With the release of these games, new characters inspired by them were incorporated into the cartoon’s second season. Super-Pac (Lorenzo Music) was a superhero from another dimension that appeared via portals from his Super Timewarp Space Home. The portals were inspired by the corridors that allowed Pac-Man to instantly appear on the other side of the mazes in the games. He was more ineffectual than he cared to believe and often a source of exasperation for Pac-Man. P.J. (or Pac Junior, played by Darryl Hickman) was Pac-Man’s nephew who came to stay with his relatives.

Comic book ad for ABC's 1982 line-up.

The show began as part of The Pac-Man/Little Rascals/Richie Rich Show programming block for the 1982 season, which was followed by a separate Pac-Man half hour. Pac-Man’s popularity was so high at the time that he headlined the 1982 ABC Saturday Morning preview special which was called the Saturday Morning Pac Preview Party. The show received so many advertisers that commercial breaks were longer than normal until the fervor died down during ater episodes. In 1983, Pac-Man continued on as a separate show while the original programming block was retitled as The Little Rascals/Richie Rich Show. During its second season, Pac-Man was paired up with Rubik, the Amazing Cube to become The Pac-Man/Rubik, the Amazing Cube Hour


The Pacs meet Santa.

For Halloween in 1982, the episodes “Pacula” and “Trick or Chomp” were combined into the Pac-Man Halloween Special and aired in prime-time on October 30th. An original special, Christmas Comes to Pac-Land, aired the Thursday before the first season finale and featured a human Santa Claus (Cullen). In 1984, the cast and characters of the series starred in a commercial for Chef Boyardee’s Pac-Man pasta, which game in original, meatball and chicken flavored varieties. 



Games produced immediately following the animated series featured elements inspired by the show. 1983’s Pac & Pal introduced a green female ghost named Miru who would steal the items Pac-Man needed to eat to progress through the levels. Alternate versions of the game featured Chomp Chomp in Miru’s place under the title Pac-Man & Chomp Chomp. In 1984, Namco released a direct adaptation called Pac-Land. Unlike previous games, it was a side-scrolling platform game whose objective was to get a fairy residing in Pac-Man’s hat home. While the Japanese version used a sprite that resembled their packaging artwork, the American version used the designs straight from the show. Both versions featured the show’s music. 1994s Pac-Man 2: the New Adventures, a point-and-click adventure game, featured Pac-Man’s family and a main villain leading the ghosts.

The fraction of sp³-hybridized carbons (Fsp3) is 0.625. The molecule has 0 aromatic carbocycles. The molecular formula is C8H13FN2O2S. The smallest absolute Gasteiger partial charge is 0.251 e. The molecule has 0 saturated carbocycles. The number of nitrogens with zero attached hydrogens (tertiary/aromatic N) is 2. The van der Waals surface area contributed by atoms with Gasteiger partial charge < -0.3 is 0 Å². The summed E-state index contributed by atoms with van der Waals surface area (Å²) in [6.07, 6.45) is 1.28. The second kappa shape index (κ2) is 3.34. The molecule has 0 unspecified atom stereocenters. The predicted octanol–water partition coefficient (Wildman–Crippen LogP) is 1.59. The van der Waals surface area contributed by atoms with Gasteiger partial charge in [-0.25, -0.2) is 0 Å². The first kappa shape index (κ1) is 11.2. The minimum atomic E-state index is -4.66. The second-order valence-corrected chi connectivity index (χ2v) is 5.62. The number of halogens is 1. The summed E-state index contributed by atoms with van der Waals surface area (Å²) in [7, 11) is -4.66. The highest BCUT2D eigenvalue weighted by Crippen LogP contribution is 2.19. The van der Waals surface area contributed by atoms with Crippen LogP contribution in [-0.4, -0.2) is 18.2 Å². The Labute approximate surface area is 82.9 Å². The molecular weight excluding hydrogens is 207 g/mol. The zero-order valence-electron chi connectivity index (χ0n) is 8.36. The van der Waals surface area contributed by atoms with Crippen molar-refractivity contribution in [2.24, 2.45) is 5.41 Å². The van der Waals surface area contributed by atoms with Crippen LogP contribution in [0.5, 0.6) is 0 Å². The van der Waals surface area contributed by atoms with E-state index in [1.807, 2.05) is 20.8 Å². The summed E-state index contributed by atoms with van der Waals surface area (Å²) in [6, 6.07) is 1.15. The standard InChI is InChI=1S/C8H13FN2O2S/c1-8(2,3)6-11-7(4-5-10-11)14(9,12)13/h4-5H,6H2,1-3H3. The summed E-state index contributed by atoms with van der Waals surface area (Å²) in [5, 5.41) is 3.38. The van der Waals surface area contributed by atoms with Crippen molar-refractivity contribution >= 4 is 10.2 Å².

DVD cover.

In 1982, Worldvision Home Video Inc. released a VHS called Pac-Man and Family in Australia, which contained several episodes and the two holiday specials. In 2012, Warner Archive released both seasons several months apart as part of their Hanna-Barbera Classics Collection, available through their online store and Amazon as manufacture-on-demand DVDs.

Saves the forest, still gets balled by the boss.

Although Pac-Man Fever is not as strong as it once was, Pac-Man is still the most consistently published game with new games in the franchise, ports of classic games for home consoles, and hand-held versions. Pac-Man has also made appearances in other games, such as Mario Kart Arcade GP, Super Smash Bros., and Street Fighter X Tekken to name a few, and has a permanent place in pop culture. The character was also featured as an alien villain in the 2015 movie Pixels. Not bad for a living yellow ball, huh?
 



EPISODE GUIDE:

Season 1:
“Presidential Pac-Nappers / Picnic in Pacland” (9/25/82) – The Pac-President is kidnapped by Mezmaron to force Pac-Man to lead him to the Power Pellet Forest. / The Pac-Family and ghosts decide to picnic at the same time, and the ghosts decide to cause trouble.